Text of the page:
The mumps outbreak in Dallas County has risen to 59 cases in 2017, up 14 cases in a week, according to the latest numbers from the Dallas County Health and Human Services (DCHHS) Tuesday. DCHHS has identified 45 mumps cases (76 percent) between students and teachers in Cedar Hill High School.
The remaining cases have been reported in Mesquite, Dallas and DeSoto.
The mumps virus is found in saliva and respiratory droplets. It is spread from person to person through coughing, sneezing, and coming into contact with a person’s saliva by sharing drinks or utensils, food or water bottles, or by kissing. A major factor contributing to outbreaks is being in a crowded environment, such as attending the same class, playing on the same sports team or living in a dormitory with a person who has the mumps.
Symptoms include swelling and pain in one or more salivary glands (sides of the cheeks and jaw), fever, headache, muscle aches and pains, fatigue and loss of appetite. These symptoms can last up to 10 days.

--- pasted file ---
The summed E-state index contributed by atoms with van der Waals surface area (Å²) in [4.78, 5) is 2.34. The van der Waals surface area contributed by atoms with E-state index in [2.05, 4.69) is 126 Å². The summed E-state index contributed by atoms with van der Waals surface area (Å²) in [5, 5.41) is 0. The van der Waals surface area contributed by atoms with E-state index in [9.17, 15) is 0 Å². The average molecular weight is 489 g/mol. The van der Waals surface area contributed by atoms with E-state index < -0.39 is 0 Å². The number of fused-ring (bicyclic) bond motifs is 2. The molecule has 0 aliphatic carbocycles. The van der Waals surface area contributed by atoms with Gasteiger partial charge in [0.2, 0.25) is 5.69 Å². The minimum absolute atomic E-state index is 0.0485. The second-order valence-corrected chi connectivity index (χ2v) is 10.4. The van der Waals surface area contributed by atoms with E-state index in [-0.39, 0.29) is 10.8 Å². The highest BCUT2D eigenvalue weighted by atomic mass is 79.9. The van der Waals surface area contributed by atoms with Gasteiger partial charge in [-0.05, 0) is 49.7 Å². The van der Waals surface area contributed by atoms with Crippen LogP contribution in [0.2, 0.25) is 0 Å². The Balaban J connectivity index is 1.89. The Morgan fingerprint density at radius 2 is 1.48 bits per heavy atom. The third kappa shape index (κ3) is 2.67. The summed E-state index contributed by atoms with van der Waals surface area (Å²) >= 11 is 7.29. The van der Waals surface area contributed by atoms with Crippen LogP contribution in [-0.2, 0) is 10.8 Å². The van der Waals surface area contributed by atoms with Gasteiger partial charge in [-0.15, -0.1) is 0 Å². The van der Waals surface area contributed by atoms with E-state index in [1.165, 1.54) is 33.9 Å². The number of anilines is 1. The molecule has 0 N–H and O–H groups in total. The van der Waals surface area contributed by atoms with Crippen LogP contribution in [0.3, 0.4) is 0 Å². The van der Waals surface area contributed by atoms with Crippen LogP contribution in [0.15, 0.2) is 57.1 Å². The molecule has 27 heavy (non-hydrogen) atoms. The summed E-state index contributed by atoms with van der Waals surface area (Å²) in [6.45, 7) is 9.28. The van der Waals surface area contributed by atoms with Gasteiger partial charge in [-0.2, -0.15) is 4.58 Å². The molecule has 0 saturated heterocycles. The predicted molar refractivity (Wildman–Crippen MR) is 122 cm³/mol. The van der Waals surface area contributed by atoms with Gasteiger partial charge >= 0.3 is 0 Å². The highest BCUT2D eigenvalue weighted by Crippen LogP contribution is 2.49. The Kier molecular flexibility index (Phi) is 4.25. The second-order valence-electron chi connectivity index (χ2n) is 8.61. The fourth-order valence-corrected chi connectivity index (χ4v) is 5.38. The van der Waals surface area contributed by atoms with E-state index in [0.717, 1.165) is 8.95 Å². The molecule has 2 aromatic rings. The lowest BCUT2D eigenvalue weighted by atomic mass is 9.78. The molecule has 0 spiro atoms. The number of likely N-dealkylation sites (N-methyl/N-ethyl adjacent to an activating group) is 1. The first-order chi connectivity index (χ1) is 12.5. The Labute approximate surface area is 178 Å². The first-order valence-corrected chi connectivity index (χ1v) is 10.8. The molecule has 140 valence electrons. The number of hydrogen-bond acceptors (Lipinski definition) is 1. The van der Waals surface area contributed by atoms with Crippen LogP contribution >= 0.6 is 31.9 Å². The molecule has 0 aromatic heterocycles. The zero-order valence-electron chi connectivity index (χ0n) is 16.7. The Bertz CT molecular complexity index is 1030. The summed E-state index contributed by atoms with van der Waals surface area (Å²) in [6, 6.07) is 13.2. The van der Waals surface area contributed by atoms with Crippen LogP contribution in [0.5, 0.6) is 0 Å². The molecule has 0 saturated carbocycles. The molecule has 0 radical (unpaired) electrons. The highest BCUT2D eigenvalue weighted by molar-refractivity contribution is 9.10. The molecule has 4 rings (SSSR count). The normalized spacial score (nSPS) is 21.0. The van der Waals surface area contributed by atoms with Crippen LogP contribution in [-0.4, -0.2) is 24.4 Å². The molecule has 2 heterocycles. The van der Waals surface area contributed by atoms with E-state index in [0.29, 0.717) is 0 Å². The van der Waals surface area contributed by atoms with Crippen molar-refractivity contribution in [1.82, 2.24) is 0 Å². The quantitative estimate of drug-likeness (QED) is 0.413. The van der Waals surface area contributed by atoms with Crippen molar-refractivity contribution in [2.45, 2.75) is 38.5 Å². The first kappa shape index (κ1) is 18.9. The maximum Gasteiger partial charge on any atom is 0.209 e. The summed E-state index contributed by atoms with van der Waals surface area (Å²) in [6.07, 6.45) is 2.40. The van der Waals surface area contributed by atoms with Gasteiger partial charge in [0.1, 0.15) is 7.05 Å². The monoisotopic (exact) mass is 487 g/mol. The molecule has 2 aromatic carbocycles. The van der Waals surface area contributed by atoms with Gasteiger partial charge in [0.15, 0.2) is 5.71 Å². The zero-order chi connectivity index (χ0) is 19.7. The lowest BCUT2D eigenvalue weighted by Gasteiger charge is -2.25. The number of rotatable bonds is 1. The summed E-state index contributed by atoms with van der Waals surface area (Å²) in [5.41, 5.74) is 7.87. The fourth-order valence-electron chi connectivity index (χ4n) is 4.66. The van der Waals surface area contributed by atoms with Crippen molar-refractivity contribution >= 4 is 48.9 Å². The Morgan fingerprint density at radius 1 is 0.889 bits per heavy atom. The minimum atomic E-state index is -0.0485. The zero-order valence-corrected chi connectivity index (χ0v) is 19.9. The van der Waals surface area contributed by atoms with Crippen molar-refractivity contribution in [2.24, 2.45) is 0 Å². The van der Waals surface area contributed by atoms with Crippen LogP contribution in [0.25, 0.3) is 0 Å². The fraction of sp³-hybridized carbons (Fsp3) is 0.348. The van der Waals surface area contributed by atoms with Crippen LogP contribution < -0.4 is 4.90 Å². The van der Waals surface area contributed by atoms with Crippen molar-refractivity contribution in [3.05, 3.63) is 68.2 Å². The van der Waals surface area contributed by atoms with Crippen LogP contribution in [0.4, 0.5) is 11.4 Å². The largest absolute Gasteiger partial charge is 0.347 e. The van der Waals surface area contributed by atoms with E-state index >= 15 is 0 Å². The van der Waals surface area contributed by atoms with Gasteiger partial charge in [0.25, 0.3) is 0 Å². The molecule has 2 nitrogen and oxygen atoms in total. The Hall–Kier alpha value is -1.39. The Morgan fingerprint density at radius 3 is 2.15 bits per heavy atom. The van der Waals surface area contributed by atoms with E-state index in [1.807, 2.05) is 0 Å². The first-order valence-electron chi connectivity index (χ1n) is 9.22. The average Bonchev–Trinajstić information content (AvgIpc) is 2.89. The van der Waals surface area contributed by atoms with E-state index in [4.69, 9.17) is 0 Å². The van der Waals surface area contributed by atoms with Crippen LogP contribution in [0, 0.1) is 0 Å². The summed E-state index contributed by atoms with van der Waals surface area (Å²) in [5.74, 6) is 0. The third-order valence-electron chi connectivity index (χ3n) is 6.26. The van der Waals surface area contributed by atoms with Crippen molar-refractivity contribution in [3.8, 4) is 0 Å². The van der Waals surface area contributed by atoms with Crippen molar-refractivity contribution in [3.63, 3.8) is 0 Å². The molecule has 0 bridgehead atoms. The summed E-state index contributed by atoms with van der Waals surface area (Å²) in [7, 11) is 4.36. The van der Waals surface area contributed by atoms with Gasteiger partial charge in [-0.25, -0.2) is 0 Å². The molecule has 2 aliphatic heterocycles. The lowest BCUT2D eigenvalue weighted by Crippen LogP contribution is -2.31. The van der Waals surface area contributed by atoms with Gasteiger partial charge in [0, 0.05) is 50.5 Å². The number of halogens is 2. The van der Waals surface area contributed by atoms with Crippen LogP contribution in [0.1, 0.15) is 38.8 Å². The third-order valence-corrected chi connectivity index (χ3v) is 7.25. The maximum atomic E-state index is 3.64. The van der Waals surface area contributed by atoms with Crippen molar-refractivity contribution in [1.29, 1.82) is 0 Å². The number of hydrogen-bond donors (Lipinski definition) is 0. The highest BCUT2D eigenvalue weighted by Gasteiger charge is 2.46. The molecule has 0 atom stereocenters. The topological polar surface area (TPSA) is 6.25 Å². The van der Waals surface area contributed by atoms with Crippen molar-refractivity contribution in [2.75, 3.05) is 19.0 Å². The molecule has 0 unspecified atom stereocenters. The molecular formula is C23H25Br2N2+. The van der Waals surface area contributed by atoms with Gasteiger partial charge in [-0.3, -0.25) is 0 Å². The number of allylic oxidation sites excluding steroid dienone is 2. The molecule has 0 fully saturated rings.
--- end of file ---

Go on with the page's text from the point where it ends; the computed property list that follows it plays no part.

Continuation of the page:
Complications from mumps infection can include encephalitis (infection in the brain), meningitis (infection in the lining of the brain), painful swelling of the testicles or the ovaries, pancreatitis and hearing loss. Pregnant women who become infected with mumps during the first three months of pregnancy are at risk of miscarriage.
DCHHS health officials are urging immunization to protect against and prevent the spread of mumps. People who have had two mumps vaccinations (such as two MMR vaccines) are usually considered immune from mumps.
A third dose of the MMR vaccine is only recommended by the CDC when an individual is associated with an ongoing outbreak.
“At two doses, the MMR vaccine is very impactful at 88% effectiveness,” said Dr. Christopher Perkins, Dallas County medical director/health authority. “A third dose is recommended if you have been associated with an outbreak. Ensuring you are up to date with your vaccination is the best protection in addition to washing hands frequently and cleaning/disinfecting objects or surfaces that may be contaminated with germs.”